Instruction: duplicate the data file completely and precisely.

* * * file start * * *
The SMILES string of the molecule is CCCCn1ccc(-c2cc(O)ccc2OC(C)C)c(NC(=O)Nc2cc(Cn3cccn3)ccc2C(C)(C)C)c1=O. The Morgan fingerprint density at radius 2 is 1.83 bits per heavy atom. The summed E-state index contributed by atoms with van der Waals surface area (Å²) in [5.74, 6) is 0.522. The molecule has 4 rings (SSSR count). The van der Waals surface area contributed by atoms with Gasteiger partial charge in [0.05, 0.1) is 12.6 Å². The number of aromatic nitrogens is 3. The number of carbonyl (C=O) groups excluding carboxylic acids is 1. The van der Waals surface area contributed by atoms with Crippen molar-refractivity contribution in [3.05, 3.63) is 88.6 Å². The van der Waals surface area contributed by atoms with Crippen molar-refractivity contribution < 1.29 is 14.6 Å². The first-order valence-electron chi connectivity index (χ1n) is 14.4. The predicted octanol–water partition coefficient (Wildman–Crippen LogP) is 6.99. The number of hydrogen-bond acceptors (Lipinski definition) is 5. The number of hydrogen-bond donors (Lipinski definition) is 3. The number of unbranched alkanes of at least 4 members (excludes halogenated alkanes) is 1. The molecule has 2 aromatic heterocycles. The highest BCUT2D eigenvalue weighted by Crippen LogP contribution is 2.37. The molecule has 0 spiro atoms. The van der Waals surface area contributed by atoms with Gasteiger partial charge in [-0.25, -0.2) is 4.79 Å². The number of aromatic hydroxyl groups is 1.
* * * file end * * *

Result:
The SMILES string of the molecule is CCCCn1ccc(-c2cc(O)ccc2OC(C)C)c(NC(=O)Nc2cc(Cn3cccn3)ccc2C(C)(C)C)c1=O. The Morgan fingerprint density at radius 2 is 1.83 bits per heavy atom. The summed E-state index contributed by atoms with van der Waals surface area (Å²) in [5.74, 6) is 0.522. The molecule has 4 rings (SSSR count). The van der Waals surface area contributed by atoms with Gasteiger partial charge in [0.05, 0.1) is 12.6 Å². The number of aromatic nitrogens is 3. The number of carbonyl (C=O) groups excluding carboxylic acids is 1. The van der Waals surface area contributed by atoms with Crippen molar-refractivity contribution in [3.05, 3.63) is 88.6 Å². The van der Waals surface area contributed by atoms with Crippen molar-refractivity contribution < 1.29 is 14.6 Å². The first-order valence-electron chi connectivity index (χ1n) is 14.4. The predicted octanol–water partition coefficient (Wildman–Crippen LogP) is 6.99. The number of hydrogen-bond acceptors (Lipinski definition) is 5. The number of hydrogen-bond donors (Lipinski definition) is 3. The number of unbranched alkanes of at least 4 members (excludes halogenated alkanes) is 1. The molecule has 2 aromatic heterocycles. The highest BCUT2D eigenvalue weighted by Crippen LogP contribution is 2.37. The molecule has 0 spiro atoms. The van der Waals surface area contributed by atoms with Gasteiger partial charge in [-0.25, -0.2) is 4.79 Å². The number of aromatic hydroxyl groups is 1.